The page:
We hear it every day. Criminals prefer the low hanging fruit - the easy mark that is not likely to detect the invasion and where the damage done is too small to justify a major investigation. Identity thieves are no different. Most are not willing or able to target a major corporation with multiple layers of security, particularly where the news of the event and magnitude of the losses will assure the attention of law enforcement.
So it should be no surprise that these crooks are far more likely to exploit the easiest targets, and sadly, we give them the opportunities. The Better Business Bureau and Visa report that small businesses account for some 85 percent of all identity theft incidents. Think of the unlocked file drawer filled with employees’ social security numbers. Or the road warrior who leaves his unsecured laptop visible in the back seat of his car when he stops for a cup of coffee. What about the papers in the trash that would be cherished by a dumpster diver. And then there is the unsecured wireless network where, with just a little bit of electronic sophistication and some simple tools anyone could penetrate an unencrypted computer system. Electronic records vulnerability is particularly troublesome given the shift away from paper.
The Massachusetts data security regulation is an extensive set of rules aimed at changing how we think and act about data security, whether it’s on paper or stored in a hard drive. It is designed to make it harder for these criminals to get access to personal information. Yet many business owners are resistant to the new law, fearing that it will be a costly nuisance that does nothing for their bottom line other than make it smaller. Rather than resisting implementation, businesses should instead embrace the needs of their customers. Consumers have choices when it comes to spending their money. If they do not feel that you are adequately protecting them, they will likely find someone else who will. When your customer feels secure doing business with you, she will be more likely to spend more money, and that is obviously a good thing for your bottom line.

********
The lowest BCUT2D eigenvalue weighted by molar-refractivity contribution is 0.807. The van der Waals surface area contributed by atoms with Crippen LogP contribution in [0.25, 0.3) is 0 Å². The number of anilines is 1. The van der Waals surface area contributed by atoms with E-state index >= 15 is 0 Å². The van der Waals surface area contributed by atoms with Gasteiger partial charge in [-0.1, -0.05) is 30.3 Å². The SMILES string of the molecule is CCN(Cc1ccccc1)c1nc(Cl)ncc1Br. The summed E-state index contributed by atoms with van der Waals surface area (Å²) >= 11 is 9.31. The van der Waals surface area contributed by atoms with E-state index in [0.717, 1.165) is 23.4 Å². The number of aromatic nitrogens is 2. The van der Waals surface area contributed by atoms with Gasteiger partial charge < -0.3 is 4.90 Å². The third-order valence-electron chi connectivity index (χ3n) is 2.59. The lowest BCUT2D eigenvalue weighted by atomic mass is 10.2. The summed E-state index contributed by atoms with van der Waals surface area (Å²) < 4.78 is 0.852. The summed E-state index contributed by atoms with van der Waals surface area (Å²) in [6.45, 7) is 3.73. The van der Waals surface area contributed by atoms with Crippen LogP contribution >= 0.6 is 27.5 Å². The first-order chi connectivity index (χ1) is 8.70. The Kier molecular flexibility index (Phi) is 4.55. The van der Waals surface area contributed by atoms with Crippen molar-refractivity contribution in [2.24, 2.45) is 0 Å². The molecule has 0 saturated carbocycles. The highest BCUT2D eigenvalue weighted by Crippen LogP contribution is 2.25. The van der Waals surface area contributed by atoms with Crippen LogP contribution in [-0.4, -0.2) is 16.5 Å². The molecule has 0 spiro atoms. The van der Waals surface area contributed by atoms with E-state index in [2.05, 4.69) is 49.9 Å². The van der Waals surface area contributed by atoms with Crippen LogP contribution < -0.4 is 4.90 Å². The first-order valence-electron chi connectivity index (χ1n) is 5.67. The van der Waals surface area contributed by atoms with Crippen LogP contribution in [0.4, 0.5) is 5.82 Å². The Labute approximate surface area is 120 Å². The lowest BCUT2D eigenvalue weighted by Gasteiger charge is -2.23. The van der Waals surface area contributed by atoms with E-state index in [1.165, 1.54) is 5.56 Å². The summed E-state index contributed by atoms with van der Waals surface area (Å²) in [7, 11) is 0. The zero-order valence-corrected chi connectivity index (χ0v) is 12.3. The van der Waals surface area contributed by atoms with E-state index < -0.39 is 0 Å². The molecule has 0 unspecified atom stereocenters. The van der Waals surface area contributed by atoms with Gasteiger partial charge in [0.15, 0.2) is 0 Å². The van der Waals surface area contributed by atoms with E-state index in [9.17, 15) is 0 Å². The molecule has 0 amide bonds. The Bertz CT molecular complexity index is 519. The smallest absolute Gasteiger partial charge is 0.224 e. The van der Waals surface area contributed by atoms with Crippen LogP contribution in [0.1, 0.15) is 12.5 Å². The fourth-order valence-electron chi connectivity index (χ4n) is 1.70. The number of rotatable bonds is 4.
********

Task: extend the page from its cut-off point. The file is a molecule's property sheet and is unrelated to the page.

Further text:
There are many details in the new law, but a lot of security challenges can be easily fixed with little or no expenditure. Extensive does not mean expensive. For starters, if you don’t collect it, you won’t need to protect it. Collect only the minimum information necessary. Lock file cabinets. Keep desktops clear. Do not write down credit card numbers or photocopy checks. Use a shredder. Activate firewalls. Install antivirus and anti-mal-ware software keep them up to date.
Changing behavior is one of the least expensive and most effect means to achieving security. Adopt a corporate culture of security. Train employees to be sensitive to privacy issues. Provide incentives to remain vigilant to security risks by rewarding employees for spotting issues. Discipline those who violate policy and put your customers (and in the process, your business) at risk.
This is by no means a complete task list for the new law – for that you should consult with your legal advisor. But some simple steps and common sense will do a lot to bring you closer to compliance.
If you would like more information on this topic, please call me at 781-707-3883 or use the “Contact Me” page listed above.